Foods that Clog Your Arteries

08 January, 2019
We should avoid eating dangerous fats that can clog our arteries as much as possible; instead we should choose a balanced diet that is rich in fruits and vegetables

When your arteries are clogged, your blood cannot be transported as it should. This increases your risk of suffering from cardiac diseases. Therefore, it’s very important that you maintain good arterial health and that you avoid the accumulation of fat in the body to prevent clogged arteries.

There are some foods that can cause cardiovascular problems. Would you like to know what they are? Then keepe reading!

Why do arteries get clogged?

There are different risk factors that increase the possibility of suffering cardiac problems as a result of clogged arteries. For example, hypertension, high cholesterol and obesity.

However, there are also other causes related to our habits:

  • Smoking
  • Drinking alcohol
  • Not exercising
  • Eating foods filled with fats

Little by little, the fat (or plaque) accumulates in the walls of our arteries, narrowing them and causing them to stiffen. When this happens, our blood cannot flow like it normally does.

In many cases, the clogged arteries do not show any symptoms (similar to what happens with cholesterol). Unfortunately, we usually don’t realize there’s a problem until it causes a heart attack.

That’s why it’s very important to follow a balanced diet that’s rich in raw fruits and vegetables to avoid processed foods and to do physical activity.

What foods should you avoid to have healthy arteries?

Foods rich in saturated fats are the first that you should stop eating. The problem is that they’re also the most delicious foods and the ones that cause the most addictions.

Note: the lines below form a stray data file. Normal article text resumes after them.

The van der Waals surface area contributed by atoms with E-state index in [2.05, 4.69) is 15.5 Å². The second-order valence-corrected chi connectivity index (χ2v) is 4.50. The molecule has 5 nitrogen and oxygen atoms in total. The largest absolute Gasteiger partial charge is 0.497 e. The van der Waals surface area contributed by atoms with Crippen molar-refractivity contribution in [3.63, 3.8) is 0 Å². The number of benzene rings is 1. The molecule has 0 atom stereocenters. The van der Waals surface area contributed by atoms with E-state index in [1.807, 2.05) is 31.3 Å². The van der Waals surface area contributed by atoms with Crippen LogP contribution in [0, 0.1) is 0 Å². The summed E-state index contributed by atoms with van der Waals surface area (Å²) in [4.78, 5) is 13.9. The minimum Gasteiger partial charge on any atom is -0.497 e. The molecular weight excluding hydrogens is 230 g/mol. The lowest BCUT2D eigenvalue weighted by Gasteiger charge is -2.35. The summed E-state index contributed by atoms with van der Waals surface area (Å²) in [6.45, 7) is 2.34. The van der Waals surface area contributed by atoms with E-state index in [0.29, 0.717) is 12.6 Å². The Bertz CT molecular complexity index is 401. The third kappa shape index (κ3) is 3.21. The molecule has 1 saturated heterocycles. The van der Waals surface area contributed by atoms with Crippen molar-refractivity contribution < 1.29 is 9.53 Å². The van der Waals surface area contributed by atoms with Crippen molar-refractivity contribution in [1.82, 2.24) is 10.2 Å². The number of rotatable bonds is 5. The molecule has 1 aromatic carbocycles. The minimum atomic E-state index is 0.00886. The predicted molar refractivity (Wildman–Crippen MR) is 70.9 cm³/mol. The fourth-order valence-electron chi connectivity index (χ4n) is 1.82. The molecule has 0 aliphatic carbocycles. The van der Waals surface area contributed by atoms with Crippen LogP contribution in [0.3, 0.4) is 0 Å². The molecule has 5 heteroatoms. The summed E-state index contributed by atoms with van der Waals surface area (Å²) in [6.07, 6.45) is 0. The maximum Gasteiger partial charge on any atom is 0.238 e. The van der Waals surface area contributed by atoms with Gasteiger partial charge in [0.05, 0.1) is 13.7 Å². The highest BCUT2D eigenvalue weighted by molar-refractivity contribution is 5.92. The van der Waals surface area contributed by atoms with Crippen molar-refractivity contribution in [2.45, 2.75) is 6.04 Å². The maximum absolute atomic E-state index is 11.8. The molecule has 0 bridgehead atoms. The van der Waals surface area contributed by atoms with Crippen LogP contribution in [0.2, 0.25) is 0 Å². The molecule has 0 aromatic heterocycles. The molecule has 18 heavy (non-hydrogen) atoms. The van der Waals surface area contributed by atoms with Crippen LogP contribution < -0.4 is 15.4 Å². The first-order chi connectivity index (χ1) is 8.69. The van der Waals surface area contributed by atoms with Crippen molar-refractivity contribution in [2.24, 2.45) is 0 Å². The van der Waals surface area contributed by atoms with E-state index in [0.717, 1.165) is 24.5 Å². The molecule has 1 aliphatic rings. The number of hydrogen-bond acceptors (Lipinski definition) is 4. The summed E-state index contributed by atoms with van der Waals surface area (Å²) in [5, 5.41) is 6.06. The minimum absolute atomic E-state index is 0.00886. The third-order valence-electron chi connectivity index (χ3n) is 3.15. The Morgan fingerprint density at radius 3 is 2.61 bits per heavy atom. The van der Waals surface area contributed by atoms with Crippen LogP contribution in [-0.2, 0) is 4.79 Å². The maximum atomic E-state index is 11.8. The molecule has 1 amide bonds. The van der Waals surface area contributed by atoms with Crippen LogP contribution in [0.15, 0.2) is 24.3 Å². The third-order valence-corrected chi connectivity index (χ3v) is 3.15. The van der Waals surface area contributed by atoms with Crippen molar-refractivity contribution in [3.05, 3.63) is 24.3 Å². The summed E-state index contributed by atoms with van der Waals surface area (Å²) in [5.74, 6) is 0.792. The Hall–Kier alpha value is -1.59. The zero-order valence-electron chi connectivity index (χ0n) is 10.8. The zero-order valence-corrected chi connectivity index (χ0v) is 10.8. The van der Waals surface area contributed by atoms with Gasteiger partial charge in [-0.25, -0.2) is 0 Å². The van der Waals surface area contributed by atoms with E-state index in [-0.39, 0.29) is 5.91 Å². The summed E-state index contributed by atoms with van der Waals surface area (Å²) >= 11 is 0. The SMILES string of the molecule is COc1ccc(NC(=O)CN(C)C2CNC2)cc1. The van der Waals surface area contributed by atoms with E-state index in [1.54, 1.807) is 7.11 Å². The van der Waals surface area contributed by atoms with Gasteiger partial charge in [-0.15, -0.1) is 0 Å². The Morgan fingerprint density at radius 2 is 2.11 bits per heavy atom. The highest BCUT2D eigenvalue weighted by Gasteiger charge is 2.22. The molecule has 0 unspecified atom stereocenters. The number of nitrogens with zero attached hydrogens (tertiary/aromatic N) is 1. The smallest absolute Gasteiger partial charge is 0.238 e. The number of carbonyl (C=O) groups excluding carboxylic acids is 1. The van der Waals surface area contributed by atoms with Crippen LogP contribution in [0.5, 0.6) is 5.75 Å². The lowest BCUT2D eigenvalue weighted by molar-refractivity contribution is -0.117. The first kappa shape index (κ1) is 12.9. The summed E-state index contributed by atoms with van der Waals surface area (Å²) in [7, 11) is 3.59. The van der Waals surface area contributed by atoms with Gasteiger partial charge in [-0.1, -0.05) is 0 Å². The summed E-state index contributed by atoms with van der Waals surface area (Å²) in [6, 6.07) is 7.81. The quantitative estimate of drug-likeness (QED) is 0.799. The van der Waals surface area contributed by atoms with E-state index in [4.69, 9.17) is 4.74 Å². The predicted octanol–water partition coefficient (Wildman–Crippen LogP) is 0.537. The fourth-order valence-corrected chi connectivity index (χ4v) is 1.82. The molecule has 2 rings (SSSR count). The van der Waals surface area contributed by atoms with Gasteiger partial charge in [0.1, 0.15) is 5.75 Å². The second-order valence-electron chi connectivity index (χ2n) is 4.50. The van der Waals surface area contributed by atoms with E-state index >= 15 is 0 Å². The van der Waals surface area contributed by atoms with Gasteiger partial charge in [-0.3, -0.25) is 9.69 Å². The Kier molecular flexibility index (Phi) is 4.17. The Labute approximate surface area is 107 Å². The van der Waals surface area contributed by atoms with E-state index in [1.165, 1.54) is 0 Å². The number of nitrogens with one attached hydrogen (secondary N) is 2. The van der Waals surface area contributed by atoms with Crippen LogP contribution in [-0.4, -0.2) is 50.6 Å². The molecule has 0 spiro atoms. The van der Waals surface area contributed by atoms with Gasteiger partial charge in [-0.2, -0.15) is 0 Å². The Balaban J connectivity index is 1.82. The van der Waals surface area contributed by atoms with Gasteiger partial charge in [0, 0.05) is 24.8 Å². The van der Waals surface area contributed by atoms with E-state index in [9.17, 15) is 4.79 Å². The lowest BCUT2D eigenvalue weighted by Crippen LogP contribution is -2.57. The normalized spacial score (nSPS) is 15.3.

It’s very important that you are conscious of the dangers they have so that you can reduce your consumption of them.

The foods that cause fat accumulation in the walls of the arteries are:

1. Meat

clogged arteries

Meat is high in saturated fats and cholesterol. Even meats that are considered “lean” can increase levels of LDL (“bad” cholesterol) in the blood.

Processed meats like sausages, hot dogs and bacon, for example, not only contain high levels of saturated fats, but also added salt that make them even worse.

  • Eating these products more than twice a week contributes to the development of cardiac diseases.

2. Eggs

When it comes to eggs, yolks contain a good amount of lipoproteins that clog arteries.

One egg provides 5 grams of fat and 186 mg of cholesterol (that means more than half of your recommended daily value).

However, it’s important to note that when you eat them cooked or baked, the levels of fat are less than when they’re fried.

3. Poultry skin

Poultry skin

For example, this could be skin from a chicken or turkey. They both contribute to the increase of fats in the walls of the arteries.

For example, chicken wings are often fried without removing the skin. Although it may seem harmless, this skin is high in calories and lipoproteins.